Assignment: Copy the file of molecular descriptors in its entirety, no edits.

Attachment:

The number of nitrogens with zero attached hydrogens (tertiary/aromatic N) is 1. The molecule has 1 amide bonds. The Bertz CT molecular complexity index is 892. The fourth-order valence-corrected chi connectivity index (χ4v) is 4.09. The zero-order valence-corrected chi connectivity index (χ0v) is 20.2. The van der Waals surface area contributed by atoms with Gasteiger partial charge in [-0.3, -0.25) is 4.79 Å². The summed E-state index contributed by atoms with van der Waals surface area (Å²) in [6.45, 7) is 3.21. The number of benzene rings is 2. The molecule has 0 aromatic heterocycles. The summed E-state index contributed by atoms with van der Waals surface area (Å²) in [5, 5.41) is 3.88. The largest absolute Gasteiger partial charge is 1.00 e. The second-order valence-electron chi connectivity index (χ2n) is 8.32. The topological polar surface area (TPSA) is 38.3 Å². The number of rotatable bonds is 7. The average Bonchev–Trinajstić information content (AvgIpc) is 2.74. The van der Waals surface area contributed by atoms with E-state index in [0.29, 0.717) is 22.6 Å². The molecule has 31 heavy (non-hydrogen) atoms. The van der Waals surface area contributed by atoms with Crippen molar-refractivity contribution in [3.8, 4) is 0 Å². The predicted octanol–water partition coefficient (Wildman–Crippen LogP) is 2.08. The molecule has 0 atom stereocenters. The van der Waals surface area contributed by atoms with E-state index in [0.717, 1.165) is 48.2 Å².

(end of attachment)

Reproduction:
The number of nitrogens with zero attached hydrogens (tertiary/aromatic N) is 1. The molecule has 1 amide bonds. The Bertz CT molecular complexity index is 892. The fourth-order valence-corrected chi connectivity index (χ4v) is 4.09. The zero-order valence-corrected chi connectivity index (χ0v) is 20.2. The van der Waals surface area contributed by atoms with Gasteiger partial charge in [-0.3, -0.25) is 4.79 Å². The summed E-state index contributed by atoms with van der Waals surface area (Å²) in [6.45, 7) is 3.21. The number of benzene rings is 2. The molecule has 0 aromatic heterocycles. The summed E-state index contributed by atoms with van der Waals surface area (Å²) in [5, 5.41) is 3.88. The largest absolute Gasteiger partial charge is 1.00 e. The second-order valence-electron chi connectivity index (χ2n) is 8.32. The topological polar surface area (TPSA) is 38.3 Å². The number of rotatable bonds is 7. The average Bonchev–Trinajstić information content (AvgIpc) is 2.74. The van der Waals surface area contributed by atoms with E-state index in [0.29, 0.717) is 22.6 Å². The molecule has 31 heavy (non-hydrogen) atoms. The van der Waals surface area contributed by atoms with Crippen molar-refractivity contribution in [3.8, 4) is 0 Å². The predicted octanol–water partition coefficient (Wildman–Crippen LogP) is 2.08. The molecule has 0 atom stereocenters. The van der Waals surface area contributed by atoms with E-state index in [0.717, 1.165) is 48.2 Å².